Fire Safety Building Design, Codes, Engineers, Architecture, Architectural Article
Fire Safety Design : Architecture + Engineering
Architectural Discussion by Michael Woodrow
30 Sep 2012
Fire Safety Design
Article by Michael Woodrow
Through an Architect’s Eyes
Designers (architects included) consider every variable associated with the form & function of a building – aesthetics, functionality, cost, environmental sustainability, structural integrity, serviceability and code compliance among a plethora of other variables. There is one variable however that architects do not currently consider and yet it has the ability to fundamentally, and often negatively, alter the design of a building: Fire safety.
Architects do read fire codes and fire safety engineers do work closely with architects to design fire safe buildings, but for some reason fire engineers have never worked for architects – in-house – as part of the design team. The result is an ill-informed, un-coupled approach to fire safety and a design resulting from this process will by definition never be fully optimised.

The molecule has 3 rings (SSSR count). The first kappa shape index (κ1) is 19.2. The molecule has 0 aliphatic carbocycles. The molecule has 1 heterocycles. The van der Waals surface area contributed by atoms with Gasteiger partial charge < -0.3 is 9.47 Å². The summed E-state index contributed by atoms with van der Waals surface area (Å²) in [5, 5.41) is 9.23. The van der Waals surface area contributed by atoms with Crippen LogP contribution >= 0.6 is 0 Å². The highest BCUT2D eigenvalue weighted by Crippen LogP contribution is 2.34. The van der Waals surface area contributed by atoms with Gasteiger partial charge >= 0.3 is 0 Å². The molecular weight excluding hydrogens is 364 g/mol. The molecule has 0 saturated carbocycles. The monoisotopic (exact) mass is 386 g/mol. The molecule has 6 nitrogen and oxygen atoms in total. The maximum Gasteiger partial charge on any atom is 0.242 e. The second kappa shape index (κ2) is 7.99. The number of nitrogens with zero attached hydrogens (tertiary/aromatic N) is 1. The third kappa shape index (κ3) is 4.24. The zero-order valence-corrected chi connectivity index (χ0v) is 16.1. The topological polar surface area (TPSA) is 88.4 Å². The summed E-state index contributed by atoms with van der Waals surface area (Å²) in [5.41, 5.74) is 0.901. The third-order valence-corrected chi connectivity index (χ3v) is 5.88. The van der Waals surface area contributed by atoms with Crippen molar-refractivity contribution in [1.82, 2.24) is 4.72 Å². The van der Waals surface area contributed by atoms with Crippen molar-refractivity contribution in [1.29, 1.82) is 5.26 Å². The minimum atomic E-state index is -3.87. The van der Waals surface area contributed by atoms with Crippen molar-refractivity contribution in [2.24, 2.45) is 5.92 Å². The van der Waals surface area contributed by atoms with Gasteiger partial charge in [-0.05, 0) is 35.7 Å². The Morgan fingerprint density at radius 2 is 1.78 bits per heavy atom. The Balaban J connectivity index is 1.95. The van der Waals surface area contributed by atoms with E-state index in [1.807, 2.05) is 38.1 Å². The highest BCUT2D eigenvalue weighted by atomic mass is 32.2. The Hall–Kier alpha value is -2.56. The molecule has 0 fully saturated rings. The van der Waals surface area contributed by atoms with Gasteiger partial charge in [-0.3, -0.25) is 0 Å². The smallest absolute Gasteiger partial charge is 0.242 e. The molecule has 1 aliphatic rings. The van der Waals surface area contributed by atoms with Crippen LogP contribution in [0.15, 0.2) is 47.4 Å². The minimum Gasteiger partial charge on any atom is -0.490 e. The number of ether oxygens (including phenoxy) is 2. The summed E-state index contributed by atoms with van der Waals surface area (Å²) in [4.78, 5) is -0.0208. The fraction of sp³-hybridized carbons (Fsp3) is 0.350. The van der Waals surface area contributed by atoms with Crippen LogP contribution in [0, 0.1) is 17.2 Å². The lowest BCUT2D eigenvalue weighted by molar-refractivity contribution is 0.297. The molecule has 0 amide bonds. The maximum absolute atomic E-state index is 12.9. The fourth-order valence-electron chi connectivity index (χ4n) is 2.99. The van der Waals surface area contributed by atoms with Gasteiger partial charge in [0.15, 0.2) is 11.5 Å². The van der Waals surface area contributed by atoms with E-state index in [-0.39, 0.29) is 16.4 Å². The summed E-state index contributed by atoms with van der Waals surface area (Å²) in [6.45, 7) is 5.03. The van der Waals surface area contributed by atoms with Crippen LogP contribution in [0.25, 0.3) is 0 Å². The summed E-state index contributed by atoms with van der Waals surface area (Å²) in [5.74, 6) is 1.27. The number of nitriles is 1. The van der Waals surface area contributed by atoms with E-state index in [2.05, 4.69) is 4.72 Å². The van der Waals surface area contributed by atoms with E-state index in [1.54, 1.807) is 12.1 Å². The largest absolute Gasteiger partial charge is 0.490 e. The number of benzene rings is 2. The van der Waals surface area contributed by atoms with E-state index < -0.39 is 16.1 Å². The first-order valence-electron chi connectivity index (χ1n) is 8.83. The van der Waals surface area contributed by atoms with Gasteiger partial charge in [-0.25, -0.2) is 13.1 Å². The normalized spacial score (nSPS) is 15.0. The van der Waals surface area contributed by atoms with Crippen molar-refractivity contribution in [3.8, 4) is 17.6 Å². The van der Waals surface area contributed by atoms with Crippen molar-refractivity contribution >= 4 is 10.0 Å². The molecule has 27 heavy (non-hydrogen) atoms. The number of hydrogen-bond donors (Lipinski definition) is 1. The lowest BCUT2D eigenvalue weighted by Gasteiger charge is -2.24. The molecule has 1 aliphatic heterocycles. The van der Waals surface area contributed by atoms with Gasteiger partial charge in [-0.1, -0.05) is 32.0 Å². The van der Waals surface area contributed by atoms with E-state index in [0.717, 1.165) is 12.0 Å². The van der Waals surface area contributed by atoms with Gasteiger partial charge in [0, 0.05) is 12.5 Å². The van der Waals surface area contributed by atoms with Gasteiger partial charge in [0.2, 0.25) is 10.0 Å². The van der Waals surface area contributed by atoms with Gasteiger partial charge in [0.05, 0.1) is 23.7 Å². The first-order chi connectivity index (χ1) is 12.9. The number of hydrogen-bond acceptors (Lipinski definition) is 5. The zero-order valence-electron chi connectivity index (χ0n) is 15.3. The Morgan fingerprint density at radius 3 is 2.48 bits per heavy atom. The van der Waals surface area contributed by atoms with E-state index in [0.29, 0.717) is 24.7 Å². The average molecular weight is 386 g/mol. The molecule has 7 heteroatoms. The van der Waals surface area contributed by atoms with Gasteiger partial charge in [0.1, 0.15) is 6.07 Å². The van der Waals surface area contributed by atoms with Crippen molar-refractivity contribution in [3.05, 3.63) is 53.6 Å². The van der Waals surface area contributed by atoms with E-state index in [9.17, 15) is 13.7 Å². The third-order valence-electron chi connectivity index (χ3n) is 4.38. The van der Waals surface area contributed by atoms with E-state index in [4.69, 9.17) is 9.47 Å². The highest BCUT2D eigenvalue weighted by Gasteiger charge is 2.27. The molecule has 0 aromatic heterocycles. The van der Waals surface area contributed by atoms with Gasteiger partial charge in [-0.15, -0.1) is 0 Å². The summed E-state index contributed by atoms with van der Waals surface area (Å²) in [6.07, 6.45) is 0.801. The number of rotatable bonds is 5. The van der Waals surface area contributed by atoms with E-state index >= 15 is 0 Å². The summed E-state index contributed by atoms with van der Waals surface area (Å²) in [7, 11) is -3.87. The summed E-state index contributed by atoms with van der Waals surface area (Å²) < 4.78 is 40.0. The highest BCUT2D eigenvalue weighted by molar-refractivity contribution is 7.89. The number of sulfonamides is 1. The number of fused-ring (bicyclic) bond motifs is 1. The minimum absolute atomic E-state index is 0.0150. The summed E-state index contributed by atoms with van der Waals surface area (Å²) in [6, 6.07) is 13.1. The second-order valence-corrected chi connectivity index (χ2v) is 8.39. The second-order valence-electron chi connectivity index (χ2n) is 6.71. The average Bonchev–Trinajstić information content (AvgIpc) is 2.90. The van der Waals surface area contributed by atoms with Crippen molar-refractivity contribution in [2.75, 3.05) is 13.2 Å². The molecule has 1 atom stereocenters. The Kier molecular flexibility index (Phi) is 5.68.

There was a realisation that this system could be improved.
For the past 8 months one member of the BRE Centre for Fire Safety Engineering at the University of Edinburgh worked at Foster + Partners to help designers create fundamentally fire safe buildings. This unique experience was one of several progressive ideas conceived at the 2011 LRET Conference in Edinburgh and is the latest collaborative initiative between Foster + Partners and the BRE Centre for Fire Safety Engineering.